4

I have a working prototype for some kind of linux-based neovim-app. Sole functionality is "vsplit if 'k' is pressed". It is based on tarruda's nvim-terminal-edit-py.

It is started through start_nvim.sh:

#!/bin/bash
NVIM_LISTEN_ADDRESS='/tmp/nvim' /usr/bin/nvim &
./myapp.py

myapp.py is

#!/usr/bin/env python
import os, sys, time, subprocess
from neovim import attach

tf = '/tmp/nvim'

env = dict(os.environ)
env['NVIM_LISTEN_ADDRESS'] = tf

#os.execvpe("nvim", ["nvim"], env)
#subprocess.Popen(["/usr/bin/nvim"], env=env)
#subprocess.call(['/usr/bin/nvim', '&'], env=env)

nvim = attach("socket", path=tf)

def key_subscribe(key, to):
    cid = nvim.channel_id                                                                                                               
    nvim.command( ('nnoremap <silent> <buffer> %s ' + ':call rpcnotify(%d, "keypress", "%s")<cr>') % (key, cid, to))


def _request_cb(*args):
    pass


def _notification_cb(*args):
    nvim.command('vsplit')


def _setup_cb():
    key_subscribe('k', 'up')


nvim.run_loop(_request_cb, _notification_cb, _setup_cb)

How to start /usr/bin/nvim from within myapp.py, so that start_nvim.sh is not necessary?

I did try various things.

Uncommenting the respective line in myapp.py and directly executing ./myapp.py:

execvpe does start nvim, but if I press k no vsplit is triggered.

Popen and call yield

Traceback (most recent call last):
  File "./myapp.py", line 18, in <module>
    nvim = attach("socket", path=tf)
...
FileNotFoundError: [Errno 2] No such file or directory

Obviously, Popen/call didn't pass /tmp/nvim to nvim.

  • Did you tried a mapping like :nmap k :sp<CR>? – SibiCoder Jun 24 '16 at 3:08
  • I actually did something very similar here. I ran into lots of problems that took me a while to figure out, including this exact one. Feel free to look through that for inspiration, how to get around some common problems. – DJMcMayhem Jun 24 '16 at 4:50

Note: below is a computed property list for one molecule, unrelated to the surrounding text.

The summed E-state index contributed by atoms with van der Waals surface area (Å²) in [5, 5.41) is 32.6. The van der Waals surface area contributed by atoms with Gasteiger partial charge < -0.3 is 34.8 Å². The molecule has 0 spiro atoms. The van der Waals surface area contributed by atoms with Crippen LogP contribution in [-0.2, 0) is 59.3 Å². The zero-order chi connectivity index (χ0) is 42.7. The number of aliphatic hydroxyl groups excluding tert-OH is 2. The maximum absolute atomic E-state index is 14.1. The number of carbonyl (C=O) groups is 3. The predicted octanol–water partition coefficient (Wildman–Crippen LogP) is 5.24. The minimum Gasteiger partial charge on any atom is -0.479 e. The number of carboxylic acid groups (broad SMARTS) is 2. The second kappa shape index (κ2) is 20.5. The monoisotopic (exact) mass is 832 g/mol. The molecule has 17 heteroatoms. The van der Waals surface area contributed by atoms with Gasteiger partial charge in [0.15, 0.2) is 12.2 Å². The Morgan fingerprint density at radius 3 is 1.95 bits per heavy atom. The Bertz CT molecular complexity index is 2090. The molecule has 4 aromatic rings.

3

Your problem is that you're starting a Neovim subprocess and it's blocking before processing the rest of your script. When you quit Neovim, the rest of the script executes well after the file socket has outlived its use to Neovim.

You will need to start it from a thread so that the rest of the script can execute.

#!/usr/bin/env python
import os
import time
import threading
import subprocess

from neovim import attach

tf = '/tmp/nvim'


def start_neovim():
    env = dict(os.environ)
    env['NVIM_LISTEN_ADDRESS'] = tf
    subprocess.call(['/usr/bin/nvim'], env=env)


t = threading.Thread(target=start_neovim)
t.daemon = True
t.start()

# Give Neovim time to start
time.sleep(1)

nvim = attach("socket", path=tf)


def key_subscribe(key, to):
    cid = nvim.channel_id
    nvim.command(('nnoremap <silent> <buffer> %s ' + ':call rpcnotify(%d, "keypress", "%s")<cr>') % (key, cid, to))


def _request_cb(*args):
    pass


def _notification_cb(*args):
    nvim.command('vsplit')


def _setup_cb():
    key_subscribe('k', 'up')


nvim.run_loop(_request_cb, _notification_cb, _setup_cb)

I hope you're just doing this as an exercise. Configuring key bindings using the RPC interface is a little silly considering you still have to use Vim's language to do it.

The more common approach is to use .vim scripts to setup the keybindings and API, then use Python for things that aren't practical to do in Vim such as networking or long running asynchronous work.

  • I need to open several files at the same time, e.g. <F1> opens all the text files concerning class 5, <F2> opens all those belonging to class 6... I need to map and unmap keys several times. The appriopriate modell would be a finite state machine which would be kind of hard in .vim-file, I suppose. Thanks for your help. – Markus Jun 24 '16 at 8:43
  • 1
    @Markus Glad I could help. But, why not post a question regarding what you just explained? – Tommy A Jun 24 '16 at 14:04

Your Answer

By clicking “Post Your Answer”, you agree to our terms of service, privacy policy and cookie policy

Not the answer you're looking for? Browse other questions tagged or ask your own question.